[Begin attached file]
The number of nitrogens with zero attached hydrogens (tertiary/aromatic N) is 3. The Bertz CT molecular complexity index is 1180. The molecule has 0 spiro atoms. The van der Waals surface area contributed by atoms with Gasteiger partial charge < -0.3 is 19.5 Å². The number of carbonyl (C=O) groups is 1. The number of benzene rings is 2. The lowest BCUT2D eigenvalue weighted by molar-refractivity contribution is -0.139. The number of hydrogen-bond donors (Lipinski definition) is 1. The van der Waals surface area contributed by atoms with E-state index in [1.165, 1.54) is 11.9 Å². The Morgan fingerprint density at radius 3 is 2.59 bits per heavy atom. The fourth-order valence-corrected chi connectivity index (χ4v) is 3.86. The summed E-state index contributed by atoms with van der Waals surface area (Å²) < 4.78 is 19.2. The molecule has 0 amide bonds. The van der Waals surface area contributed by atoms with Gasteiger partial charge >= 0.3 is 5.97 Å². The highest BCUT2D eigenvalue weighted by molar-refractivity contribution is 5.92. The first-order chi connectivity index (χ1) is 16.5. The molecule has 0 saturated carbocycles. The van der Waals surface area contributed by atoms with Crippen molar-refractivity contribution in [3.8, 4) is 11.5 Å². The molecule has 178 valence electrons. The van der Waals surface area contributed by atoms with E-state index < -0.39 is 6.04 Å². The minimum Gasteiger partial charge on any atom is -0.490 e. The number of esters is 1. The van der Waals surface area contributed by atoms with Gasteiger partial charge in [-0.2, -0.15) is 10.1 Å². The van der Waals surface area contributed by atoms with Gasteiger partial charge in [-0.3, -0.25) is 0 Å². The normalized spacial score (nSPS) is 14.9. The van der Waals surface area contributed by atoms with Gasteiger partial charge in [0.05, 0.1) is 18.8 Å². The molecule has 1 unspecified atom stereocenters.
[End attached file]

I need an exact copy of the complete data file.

The number of nitrogens with zero attached hydrogens (tertiary/aromatic N) is 3. The Bertz CT molecular complexity index is 1180. The molecule has 0 spiro atoms. The van der Waals surface area contributed by atoms with Gasteiger partial charge < -0.3 is 19.5 Å². The number of carbonyl (C=O) groups is 1. The number of benzene rings is 2. The lowest BCUT2D eigenvalue weighted by molar-refractivity contribution is -0.139. The number of hydrogen-bond donors (Lipinski definition) is 1. The van der Waals surface area contributed by atoms with E-state index in [1.165, 1.54) is 11.9 Å². The Morgan fingerprint density at radius 3 is 2.59 bits per heavy atom. The fourth-order valence-corrected chi connectivity index (χ4v) is 3.86. The summed E-state index contributed by atoms with van der Waals surface area (Å²) < 4.78 is 19.2. The molecule has 0 amide bonds. The van der Waals surface area contributed by atoms with Gasteiger partial charge >= 0.3 is 5.97 Å². The highest BCUT2D eigenvalue weighted by molar-refractivity contribution is 5.92. The first-order chi connectivity index (χ1) is 16.5. The molecule has 0 saturated carbocycles. The van der Waals surface area contributed by atoms with Crippen molar-refractivity contribution in [3.8, 4) is 11.5 Å². The molecule has 178 valence electrons. The van der Waals surface area contributed by atoms with E-state index < -0.39 is 6.04 Å². The minimum Gasteiger partial charge on any atom is -0.490 e. The number of esters is 1. The van der Waals surface area contributed by atoms with Gasteiger partial charge in [-0.2, -0.15) is 10.1 Å². The van der Waals surface area contributed by atoms with Gasteiger partial charge in [-0.3, -0.25) is 0 Å². The normalized spacial score (nSPS) is 14.9. The van der Waals surface area contributed by atoms with Gasteiger partial charge in [0.05, 0.1) is 18.8 Å². The molecule has 1 unspecified atom stereocenters.